July 28, 2021 8:58 am

That doesn’t make any sense. The Celsius and Fahrenheit scales themselves are based on anomalies and no one thinks they are meaningless. And no, you cannot make up any uncertainty you want regardless of whether the metrics are anomaly based or not. It has to be rigorously assessed.

Rory Forbes
Reply to  rbabcock
July 27, 2021 6:42 pm

Whoosh … it went right over his head. The guy ain’t playing with a full deck.

Carlo, Monte
Reply to  Rory Forbes
July 27, 2021 9:15 pm

He thinks averaging reduces uncertainty.

Rory Forbes
Reply to  Carlo, Monte
July 27, 2021 9:34 pm

Yeah, I know. I’m in stitches over here. I wonder if he averages phone numbers, too.

bdgwx
Reply to  Carlo, Monte
July 28, 2021 10:17 am

To be precise (the pun was intended) I think the uncertainty of the mean is lower then the uncertainty of the individual constituents of the sample. If that is what you are saying then guilty as charged.

Graemethecat
Reply to  Rory Forbes
July 28, 2021 2:23 am

NONE of the Climatistas seem to have the most basic background in Physical Sciences. Anyone who has some training in Physics, Chemistry, or Engineering will understand that expressing meteorological temperatures to 3 decimal places in utter nonsense.

AGW is Not Science
Reply to  Graemethecat
July 28, 2021 1:05 pm

Given the (so called) “data,” expressing meteorological temperatures with ANY decimal places is utter nonsense.

Rud Istvan
July 27, 2021 2:57 pm

Saw this at NTZ, then checked out the very poor quality study. Did not comment there. KR at NTZ has an unfortunate habit of touting poor quality confirmation bias studies—in the NTZ case, anti CAGW. I made this observation there before; he only takes offense. IMO We should not give credence to any poor quality climate studies, period. No matter their conclusions.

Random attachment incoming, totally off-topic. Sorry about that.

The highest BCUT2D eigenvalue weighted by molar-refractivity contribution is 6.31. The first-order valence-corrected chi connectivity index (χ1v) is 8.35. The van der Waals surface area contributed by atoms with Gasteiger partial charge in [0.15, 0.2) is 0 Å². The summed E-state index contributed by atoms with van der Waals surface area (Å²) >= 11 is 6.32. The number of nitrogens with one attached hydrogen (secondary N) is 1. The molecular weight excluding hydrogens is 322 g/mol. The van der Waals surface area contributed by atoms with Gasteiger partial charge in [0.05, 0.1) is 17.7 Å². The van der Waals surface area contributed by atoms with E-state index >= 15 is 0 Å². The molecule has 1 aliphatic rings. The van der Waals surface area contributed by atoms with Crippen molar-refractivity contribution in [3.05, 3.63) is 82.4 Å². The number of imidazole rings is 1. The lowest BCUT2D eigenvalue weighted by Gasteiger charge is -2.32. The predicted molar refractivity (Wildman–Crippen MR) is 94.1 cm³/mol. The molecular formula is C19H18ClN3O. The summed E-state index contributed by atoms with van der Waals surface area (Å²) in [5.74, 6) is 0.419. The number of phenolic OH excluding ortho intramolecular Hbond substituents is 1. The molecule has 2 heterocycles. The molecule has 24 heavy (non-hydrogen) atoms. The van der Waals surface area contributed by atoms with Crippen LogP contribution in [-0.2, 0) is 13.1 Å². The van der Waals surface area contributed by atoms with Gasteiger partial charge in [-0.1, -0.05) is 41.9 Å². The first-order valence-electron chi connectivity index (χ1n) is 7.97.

There are too few stations on Antarctica for ERA reanalysis to be meaningful.
And the polar orbit sat stuff still gives inadequate coverage above -85 Latitude.

Is true observationally that the peninsula has been differentially warming and losing ice, attributed by most to changing ocean currents it is exposed to.

bdgwx
Reply to  Rud Istvan
July 27, 2021 6:24 pm

It certainly isn’t perfect but reanalysis is probably more meaningful than say kriging only surface station data. And the ECMWF group is considered to be among the best in the data assimilation and reanalysis business. Maybe there’s something better out there that I’m unware of, but at the very least ERA does not strike me as being unmeaningful for Antarctica or any part of the globe really.

Forrest Gardener
Reply to  bdgwx
July 28, 2021 6:15 pm

Just a hint but try standing in front of a mirror and read your words out to yourself.

Preferably BEFORE you hit the post button.

Douglas Pollock
July 27, 2021 3:49 pm

This article should be rubbed right on the greens’ noses.

July 27, 2021 3:52 pm

The earth is warming. Maybe. So what? It is warmer now than when it was cooler. Even if we allow some degree of catastrophizing, there is no green solution short of returning to the dark ages in terms of energy for the first world and keeping the rest of the world in energy poverty.